Numerical Simulation of Interplanetary and Magnetospheric Phenomena: The Kelvin-Helmholtz Instability

  1. J. H. Waite Jr.,
  2. J. L. Burch and
  3. R. L. Moore
  1. Melvyn L. Goldstein1,
  2. D. Aaron Roberts1 and
  3. William H. Matthaeus2

Published Online: 18 MAR 2013

DOI: 10.1029/GM054p0113

Solar System Plasma Physics

Solar System Plasma Physics

How to Cite

Goldstein, M. L., Aaron Roberts, D. and Matthaeus, W. H. (1989) Numerical Simulation of Interplanetary and Magnetospheric Phenomena: The Kelvin-Helmholtz Instability, in Solar System Plasma Physics (eds J. H. Waite, J. L. Burch and R. L. Moore), American Geophysical Union, Washington, D. C.. doi: 10.1029/GM054p0113

Author Information

  1. 1

    Code 692, Laboratory for Extraterrestrial Physics, NASA Goddard Space Flight Center, Greenbelt, MD 20771

  2. 2

    Bartol Research Institute, University of Delaware, Newark, DE 19716

Publication History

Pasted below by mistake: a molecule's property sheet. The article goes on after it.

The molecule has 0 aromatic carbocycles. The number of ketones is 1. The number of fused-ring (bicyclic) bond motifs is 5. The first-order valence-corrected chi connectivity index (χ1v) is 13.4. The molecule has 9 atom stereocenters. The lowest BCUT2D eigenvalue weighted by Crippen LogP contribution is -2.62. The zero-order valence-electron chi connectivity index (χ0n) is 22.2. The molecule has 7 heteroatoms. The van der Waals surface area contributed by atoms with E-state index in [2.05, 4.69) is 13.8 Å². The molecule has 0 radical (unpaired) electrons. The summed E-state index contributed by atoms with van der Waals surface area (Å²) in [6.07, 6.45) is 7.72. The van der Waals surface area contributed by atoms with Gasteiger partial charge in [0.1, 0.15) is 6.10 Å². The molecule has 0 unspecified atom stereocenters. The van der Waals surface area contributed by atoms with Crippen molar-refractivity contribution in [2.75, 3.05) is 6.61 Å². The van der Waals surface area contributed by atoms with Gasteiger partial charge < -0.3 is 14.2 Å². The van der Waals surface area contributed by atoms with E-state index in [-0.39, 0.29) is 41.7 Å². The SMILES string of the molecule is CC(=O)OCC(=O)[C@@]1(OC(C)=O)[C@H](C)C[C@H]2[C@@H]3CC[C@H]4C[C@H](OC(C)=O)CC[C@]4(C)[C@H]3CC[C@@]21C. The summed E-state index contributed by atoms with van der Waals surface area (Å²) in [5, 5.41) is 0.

1. Published Online: 18 MAR 2013
  2. Published Print: 1 JAN 1989

ISBN Information

Print ISBN: 9780875900742

Online ISBN: 9781118664315



  • Space plasmas;
  • Sun;
  • Magnetosphere;
  • Astrophysics


A series of numerical simulations are described which comprise part of a study of processes important in both interplanetary and magnetospheric physics. One goal is to understand the evolution and small-scale structure of the Kelvin-Helmholtz instability in the presence of sheared magnetic fields, including magnetic neutral sheets which can be the site of turbulent magnetic reconnection. These simulations use a two-dimensional spectral method code to solve the equations of incompressible magnetohydrodynamics with magnetic and kinetic Reynolds numbers of 1000. We find that the presence of magnetic fields in the vicinity of the velocity shears greatly influences the development of the nonlinear Kelvin-Helmholtz instability. Configurations that model the boundary between fast and slow speed streams in the solar wind are discussed, and we present evidence that stream shear may produce magnetohydrodynamic (MHD) turbulence in the solar wind. In simulations designed to study the magnetosheath-magnetopause boundary in Earth's tail, we find that large vortical structures are formed that resemble observed plasma flows.